But before going forward and discussing what eager execution is let's first present the problems associated with the concept of the "static computation graph" in TF 1.0.
When running the above example in TF 1.0 the below static computation grpah is being build.
- Its modeled after a common programming paradigm called Dataflow
- In a dataflow graph, the nodes represent units of computation, and the edges represent the data consumed or produced by a computation.
For example, in a TensorFlow graph, the tf.square operation would correspond to a single node with two incoming edges (the same matrix twice to be multiplied) and one outgoing edge (the result of the square).
But why TF 1.0 select to use DataFlow?
- Parallelism - easier to execute operations in parallel
- Distributed Execution - easier to partition the graph
- Compilation - XLA Compiler generates faster code using a graph structure
- Portability - Language independent graph.
That said the whole pipeline in TF 1.0 can be summarised in the following steps:
- Create data input pipeline.
- Build a model; TF 1.0 creates static computation graph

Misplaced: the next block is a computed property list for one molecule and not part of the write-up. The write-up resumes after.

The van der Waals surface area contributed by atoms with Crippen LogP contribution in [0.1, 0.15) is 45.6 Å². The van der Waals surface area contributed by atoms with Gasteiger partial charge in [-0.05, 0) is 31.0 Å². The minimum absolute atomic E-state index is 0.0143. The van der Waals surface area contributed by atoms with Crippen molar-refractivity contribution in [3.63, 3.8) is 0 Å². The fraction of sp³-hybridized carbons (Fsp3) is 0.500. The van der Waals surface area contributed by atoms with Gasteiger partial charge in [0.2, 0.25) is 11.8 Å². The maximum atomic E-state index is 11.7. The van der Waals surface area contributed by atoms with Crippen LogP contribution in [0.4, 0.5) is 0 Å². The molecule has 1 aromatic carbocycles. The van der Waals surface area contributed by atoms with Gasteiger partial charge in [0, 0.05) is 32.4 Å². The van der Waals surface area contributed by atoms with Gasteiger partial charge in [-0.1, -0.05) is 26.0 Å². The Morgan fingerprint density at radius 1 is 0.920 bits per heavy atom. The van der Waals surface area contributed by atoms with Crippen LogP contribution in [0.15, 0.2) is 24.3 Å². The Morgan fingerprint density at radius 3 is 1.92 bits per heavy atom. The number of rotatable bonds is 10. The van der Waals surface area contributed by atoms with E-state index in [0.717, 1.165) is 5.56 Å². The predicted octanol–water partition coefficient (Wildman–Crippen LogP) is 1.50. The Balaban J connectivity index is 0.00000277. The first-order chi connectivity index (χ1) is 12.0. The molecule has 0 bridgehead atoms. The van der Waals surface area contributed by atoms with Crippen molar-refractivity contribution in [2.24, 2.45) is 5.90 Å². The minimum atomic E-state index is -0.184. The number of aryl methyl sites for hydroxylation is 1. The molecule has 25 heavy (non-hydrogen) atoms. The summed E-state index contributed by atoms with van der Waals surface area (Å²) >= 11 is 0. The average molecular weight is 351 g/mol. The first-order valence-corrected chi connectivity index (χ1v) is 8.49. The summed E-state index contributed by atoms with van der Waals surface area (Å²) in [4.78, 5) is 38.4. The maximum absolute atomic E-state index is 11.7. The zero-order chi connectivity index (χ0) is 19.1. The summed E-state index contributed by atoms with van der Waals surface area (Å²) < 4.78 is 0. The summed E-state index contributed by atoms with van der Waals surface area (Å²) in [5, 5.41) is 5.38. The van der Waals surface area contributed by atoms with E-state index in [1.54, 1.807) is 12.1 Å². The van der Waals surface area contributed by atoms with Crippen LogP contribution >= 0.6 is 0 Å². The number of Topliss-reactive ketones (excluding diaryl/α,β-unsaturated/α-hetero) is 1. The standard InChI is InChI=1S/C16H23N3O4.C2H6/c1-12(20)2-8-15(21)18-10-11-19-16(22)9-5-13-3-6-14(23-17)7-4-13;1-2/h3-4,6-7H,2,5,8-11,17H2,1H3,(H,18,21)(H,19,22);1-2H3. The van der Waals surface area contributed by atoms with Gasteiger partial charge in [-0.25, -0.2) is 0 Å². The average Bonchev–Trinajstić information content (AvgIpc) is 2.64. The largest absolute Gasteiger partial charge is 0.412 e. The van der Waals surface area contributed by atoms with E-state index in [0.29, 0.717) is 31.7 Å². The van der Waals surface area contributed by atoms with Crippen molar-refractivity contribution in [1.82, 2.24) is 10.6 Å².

- Feed the data through this computation graph, compute loss from loss function and update the weights (variables) by backpropagating the error.
- Stop when you reach some stopping criteria.
Let's now proceed and discuss the advantage of TF 2.0 associated with the launch of eager execution mode.
What is eager execution mode?
Eager execution is:
- An imperative programming paradigm that evaluates operations immediately;
- Operations return concrete values instead of constructing a computational graph to run later.
- No sessions or placeholders, instead pass data into functions as an argument
In reality, TF 2.0 creates what's called a dynamic computation graph and this is more pythonic it's more in line with how Python was built and this makes it much easier to debug and to read the code it's less verbose so just having this alone is such an important feature.
PyTorch already does this in fact Chainer did this about three years ago but now this is a native concept in TensorFlow which makes things much simpler to understand.
Running the same exactly as above we now get the following which is very helpful:
There's our output exactly as we wanted to work without any errors. In fact if we try running a session we get an error as there are no sessions anymore right. Therefore, the concept of first constructing a graph and then executing pieces of the graph via